Responsible use of anthelmintics in livestock

From Faecal Egg Count (FEC) to monitoring anthelmintic effectiveness, our advice will help you to use anthelmintics responsibly on farm.

Why is anthelmintic resistance important?

Many farms already have some form of anthelmintic resistance present in their livestock, which can cause major losses in production.

In many areas of England, resistance has been identified (mainly in sheep) to the three main wormer groups (1-BZ, 2-LV and 3-ML) and to the flukicide triclabendazole, due to overuse and incorrect use. In 2018, the first UK case of resistance to the 4-AD wormer group was also reported.

Anthelmintic resistance in worms and liver fluke does not pose a risk to human health.

Monitoring anthelmintic effectiveness

It is important to monitor how effective different anthelmintic groups are on your farm.

The easiest way to check for anthelmintic resistance is to look for the presence of the parasite after treatment, usually by looking for parasite eggs in faeces.

Anthelmintic resistance is only one of the reasons why treatment may appear not to have been effective. Other reasons include:

  • Underdosing
  • Failure to follow the manufacturer’s instructions
  • Rapid reinfection after treatment from highly infective pastures
  • Use of the incorrect product for the target worms

If there is doubt about how well a wormer is working, talk to a registered animal medicines advisor (RAMA) or your vet about doing a wormer or drench test to check for resistance.

Understanding anthelmintic groups

Anthelmintics are categorised into groups according to the parasites against which they are effective, e.g. wormers and flukicides, and the way in which the chemical acts on the parasites.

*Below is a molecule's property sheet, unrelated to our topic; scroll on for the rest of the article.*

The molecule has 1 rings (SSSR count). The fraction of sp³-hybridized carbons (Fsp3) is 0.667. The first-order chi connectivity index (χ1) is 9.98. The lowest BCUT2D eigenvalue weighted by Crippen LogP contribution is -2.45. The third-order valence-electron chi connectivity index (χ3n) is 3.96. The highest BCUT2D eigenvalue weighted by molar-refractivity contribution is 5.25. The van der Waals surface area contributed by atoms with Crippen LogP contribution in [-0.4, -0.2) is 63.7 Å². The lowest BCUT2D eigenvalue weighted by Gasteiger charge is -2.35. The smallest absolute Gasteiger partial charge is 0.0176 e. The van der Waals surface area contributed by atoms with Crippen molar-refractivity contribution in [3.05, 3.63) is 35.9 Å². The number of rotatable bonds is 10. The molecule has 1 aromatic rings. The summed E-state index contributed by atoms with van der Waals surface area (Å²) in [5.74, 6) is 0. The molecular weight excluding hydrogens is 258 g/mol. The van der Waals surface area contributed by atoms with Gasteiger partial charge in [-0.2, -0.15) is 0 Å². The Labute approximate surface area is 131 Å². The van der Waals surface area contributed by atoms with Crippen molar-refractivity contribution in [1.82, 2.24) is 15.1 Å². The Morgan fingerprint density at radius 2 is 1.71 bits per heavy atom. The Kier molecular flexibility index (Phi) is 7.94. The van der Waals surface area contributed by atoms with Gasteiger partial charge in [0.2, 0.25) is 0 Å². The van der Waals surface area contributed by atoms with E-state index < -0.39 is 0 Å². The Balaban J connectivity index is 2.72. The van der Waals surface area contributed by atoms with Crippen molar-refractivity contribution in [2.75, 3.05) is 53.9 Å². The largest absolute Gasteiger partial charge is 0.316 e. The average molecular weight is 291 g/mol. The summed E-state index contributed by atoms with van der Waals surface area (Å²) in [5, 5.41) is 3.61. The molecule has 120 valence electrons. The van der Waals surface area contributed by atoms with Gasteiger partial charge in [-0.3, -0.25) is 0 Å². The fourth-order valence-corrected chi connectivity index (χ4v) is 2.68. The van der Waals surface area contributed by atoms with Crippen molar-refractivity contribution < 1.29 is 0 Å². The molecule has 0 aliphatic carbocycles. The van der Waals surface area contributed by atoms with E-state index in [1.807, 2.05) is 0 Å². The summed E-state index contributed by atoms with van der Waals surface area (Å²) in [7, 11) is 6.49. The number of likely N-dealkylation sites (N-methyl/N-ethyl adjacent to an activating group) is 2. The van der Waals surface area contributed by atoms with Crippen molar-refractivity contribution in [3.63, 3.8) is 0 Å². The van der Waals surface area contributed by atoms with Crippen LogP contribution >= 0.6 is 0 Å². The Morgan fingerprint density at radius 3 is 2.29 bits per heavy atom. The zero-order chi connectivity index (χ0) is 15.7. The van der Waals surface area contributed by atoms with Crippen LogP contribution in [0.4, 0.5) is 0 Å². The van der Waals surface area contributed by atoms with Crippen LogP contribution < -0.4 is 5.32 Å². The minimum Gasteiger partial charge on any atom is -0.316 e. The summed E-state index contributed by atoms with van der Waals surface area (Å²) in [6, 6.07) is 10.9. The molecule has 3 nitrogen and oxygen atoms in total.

Understanding these groups is important so that the treatment is targeted to the correct parasite at the relevant stage of its life cycle.

Overuse or poorly targeted use does not just increase the risk of worms developing resistance, it can also be a waste of your time and money.

Targeting treatment

Carrying out a faecal egg count (FEC) before worming can help determine if anthelmintics are necessary. FECs can be done through:

  • The vet
  • A merchant
  • Using a commercial laboratory
  • DIY

FEC can also be used to check that the anthelmintic being used is effective, ensuring you choose the appropriate drug thus helping to maintain drug effectiveness on the farm for longer.

Growth rates

Monitoring growth rates can provide a useful indication of the need for targeted treatment of individual animals. If youngstock are failing to meet growth targets during the grazing season despite good nutrition, a worm burden is a likely cause.

However, remember that the clinical signs of one disease may be the same as for other conditions. A common example of this would be early season lambs with coccidiosis being treated for worms, and vice versa. By routinely treating animals with certain medicines, signs of another disease could be missed.

Care should also be taken to avoid introducing resistance not already present on the farm when buying in animals.

Useful links

Using medicines responsibly

Worm control in sheep

Controlling worms and liver fluke in cattle

Parasite control guide

If you would like to order a hard copy of the following resources, please contact or call 0247 799 0069:

  • Using medicines responsibly 
  • Worm control in sheep
  • Controlling worms and liver fluke in cattle
  • Parasite control guide

Learn more about Sustainable Control of Parasites in Sheep (SCOPS)

Find out more on Control Of Worms Sustainably (COWS)